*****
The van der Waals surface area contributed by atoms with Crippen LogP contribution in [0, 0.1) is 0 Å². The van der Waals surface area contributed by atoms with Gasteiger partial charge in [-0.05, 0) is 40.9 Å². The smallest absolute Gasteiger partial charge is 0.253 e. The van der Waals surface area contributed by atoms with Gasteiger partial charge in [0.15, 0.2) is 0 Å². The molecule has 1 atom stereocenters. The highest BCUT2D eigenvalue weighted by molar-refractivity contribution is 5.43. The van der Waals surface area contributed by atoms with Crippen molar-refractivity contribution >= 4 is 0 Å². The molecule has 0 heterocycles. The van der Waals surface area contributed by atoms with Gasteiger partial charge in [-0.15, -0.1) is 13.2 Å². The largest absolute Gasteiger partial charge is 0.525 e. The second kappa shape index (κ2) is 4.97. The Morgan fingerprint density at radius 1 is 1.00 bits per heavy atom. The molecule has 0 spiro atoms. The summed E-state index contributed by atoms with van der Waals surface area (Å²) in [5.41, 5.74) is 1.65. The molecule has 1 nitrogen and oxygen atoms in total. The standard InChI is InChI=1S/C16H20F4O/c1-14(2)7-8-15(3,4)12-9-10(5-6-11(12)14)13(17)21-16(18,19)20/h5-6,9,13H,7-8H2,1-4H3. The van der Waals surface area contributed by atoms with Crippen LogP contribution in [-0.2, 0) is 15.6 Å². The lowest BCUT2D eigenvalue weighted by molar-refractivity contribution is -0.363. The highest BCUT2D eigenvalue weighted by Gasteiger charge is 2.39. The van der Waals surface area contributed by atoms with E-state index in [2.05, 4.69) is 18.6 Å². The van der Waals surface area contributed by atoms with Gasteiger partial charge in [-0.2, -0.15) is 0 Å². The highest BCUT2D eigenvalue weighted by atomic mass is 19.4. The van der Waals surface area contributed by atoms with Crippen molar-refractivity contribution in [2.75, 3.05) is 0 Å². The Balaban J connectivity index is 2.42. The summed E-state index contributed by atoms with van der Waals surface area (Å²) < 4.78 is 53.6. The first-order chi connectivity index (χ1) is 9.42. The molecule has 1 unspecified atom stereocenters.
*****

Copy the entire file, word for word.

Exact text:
The van der Waals surface area contributed by atoms with Crippen LogP contribution in [0, 0.1) is 0 Å². The van der Waals surface area contributed by atoms with Gasteiger partial charge in [-0.05, 0) is 40.9 Å². The smallest absolute Gasteiger partial charge is 0.253 e. The van der Waals surface area contributed by atoms with Gasteiger partial charge in [0.15, 0.2) is 0 Å². The molecule has 1 atom stereocenters. The highest BCUT2D eigenvalue weighted by molar-refractivity contribution is 5.43. The van der Waals surface area contributed by atoms with Crippen molar-refractivity contribution >= 4 is 0 Å². The molecule has 0 heterocycles. The van der Waals surface area contributed by atoms with Gasteiger partial charge in [-0.15, -0.1) is 13.2 Å². The largest absolute Gasteiger partial charge is 0.525 e. The second kappa shape index (κ2) is 4.97. The Morgan fingerprint density at radius 1 is 1.00 bits per heavy atom. The molecule has 0 spiro atoms. The summed E-state index contributed by atoms with van der Waals surface area (Å²) in [5.41, 5.74) is 1.65. The molecule has 1 nitrogen and oxygen atoms in total. The standard InChI is InChI=1S/C16H20F4O/c1-14(2)7-8-15(3,4)12-9-10(5-6-11(12)14)13(17)21-16(18,19)20/h5-6,9,13H,7-8H2,1-4H3. The van der Waals surface area contributed by atoms with Crippen LogP contribution in [-0.2, 0) is 15.6 Å². The lowest BCUT2D eigenvalue weighted by molar-refractivity contribution is -0.363. The highest BCUT2D eigenvalue weighted by Gasteiger charge is 2.39. The van der Waals surface area contributed by atoms with E-state index in [2.05, 4.69) is 18.6 Å². The van der Waals surface area contributed by atoms with Gasteiger partial charge in [-0.2, -0.15) is 0 Å². The highest BCUT2D eigenvalue weighted by atomic mass is 19.4. The van der Waals surface area contributed by atoms with Crippen molar-refractivity contribution in [2.75, 3.05) is 0 Å². The Balaban J connectivity index is 2.42. The summed E-state index contributed by atoms with van der Waals surface area (Å²) < 4.78 is 53.6. The first-order chi connectivity index (χ1) is 9.42. The molecule has 1 unspecified atom stereocenters.